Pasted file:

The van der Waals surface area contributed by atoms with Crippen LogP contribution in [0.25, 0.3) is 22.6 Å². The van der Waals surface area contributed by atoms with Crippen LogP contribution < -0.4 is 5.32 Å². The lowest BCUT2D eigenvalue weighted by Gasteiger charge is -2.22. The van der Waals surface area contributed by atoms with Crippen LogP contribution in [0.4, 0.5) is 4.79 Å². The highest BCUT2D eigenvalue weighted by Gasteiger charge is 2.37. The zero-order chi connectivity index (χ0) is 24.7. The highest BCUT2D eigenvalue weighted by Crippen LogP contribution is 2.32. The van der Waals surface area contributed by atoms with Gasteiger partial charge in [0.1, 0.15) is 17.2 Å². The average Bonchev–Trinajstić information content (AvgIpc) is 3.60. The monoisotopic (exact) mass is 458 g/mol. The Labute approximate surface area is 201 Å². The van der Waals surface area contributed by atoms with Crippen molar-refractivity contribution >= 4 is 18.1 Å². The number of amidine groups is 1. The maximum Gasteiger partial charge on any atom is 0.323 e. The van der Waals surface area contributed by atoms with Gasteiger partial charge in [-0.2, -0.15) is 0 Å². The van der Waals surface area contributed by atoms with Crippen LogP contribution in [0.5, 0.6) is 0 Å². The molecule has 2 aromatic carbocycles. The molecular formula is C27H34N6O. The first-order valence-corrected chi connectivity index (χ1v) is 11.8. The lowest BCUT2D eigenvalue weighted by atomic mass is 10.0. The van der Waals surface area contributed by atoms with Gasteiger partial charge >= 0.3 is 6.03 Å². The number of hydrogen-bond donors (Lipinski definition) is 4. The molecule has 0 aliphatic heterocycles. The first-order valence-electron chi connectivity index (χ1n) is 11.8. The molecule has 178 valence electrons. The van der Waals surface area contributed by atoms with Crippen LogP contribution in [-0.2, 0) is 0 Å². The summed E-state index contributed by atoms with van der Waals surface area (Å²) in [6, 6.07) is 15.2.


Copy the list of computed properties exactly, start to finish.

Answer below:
The van der Waals surface area contributed by atoms with Crippen LogP contribution in [0.25, 0.3) is 22.6 Å². The van der Waals surface area contributed by atoms with Crippen LogP contribution < -0.4 is 5.32 Å². The lowest BCUT2D eigenvalue weighted by Gasteiger charge is -2.22. The van der Waals surface area contributed by atoms with Crippen LogP contribution in [0.4, 0.5) is 4.79 Å². The highest BCUT2D eigenvalue weighted by Gasteiger charge is 2.37. The zero-order chi connectivity index (χ0) is 24.7. The highest BCUT2D eigenvalue weighted by Crippen LogP contribution is 2.32. The van der Waals surface area contributed by atoms with Gasteiger partial charge in [0.1, 0.15) is 17.2 Å². The average Bonchev–Trinajstić information content (AvgIpc) is 3.60. The monoisotopic (exact) mass is 458 g/mol. The Labute approximate surface area is 201 Å². The van der Waals surface area contributed by atoms with Crippen molar-refractivity contribution >= 4 is 18.1 Å². The number of amidine groups is 1. The maximum Gasteiger partial charge on any atom is 0.323 e. The van der Waals surface area contributed by atoms with Gasteiger partial charge in [-0.2, -0.15) is 0 Å². The van der Waals surface area contributed by atoms with Crippen LogP contribution in [0.5, 0.6) is 0 Å². The molecule has 2 aromatic carbocycles. The molecular formula is C27H34N6O. The first-order valence-corrected chi connectivity index (χ1v) is 11.8. The lowest BCUT2D eigenvalue weighted by atomic mass is 10.0. The van der Waals surface area contributed by atoms with Gasteiger partial charge >= 0.3 is 6.03 Å². The number of hydrogen-bond donors (Lipinski definition) is 4. The molecule has 0 aliphatic heterocycles. The first-order valence-electron chi connectivity index (χ1n) is 11.8. The molecule has 178 valence electrons. The van der Waals surface area contributed by atoms with Crippen LogP contribution in [-0.2, 0) is 0 Å². The summed E-state index contributed by atoms with van der Waals surface area (Å²) in [6, 6.07) is 15.2.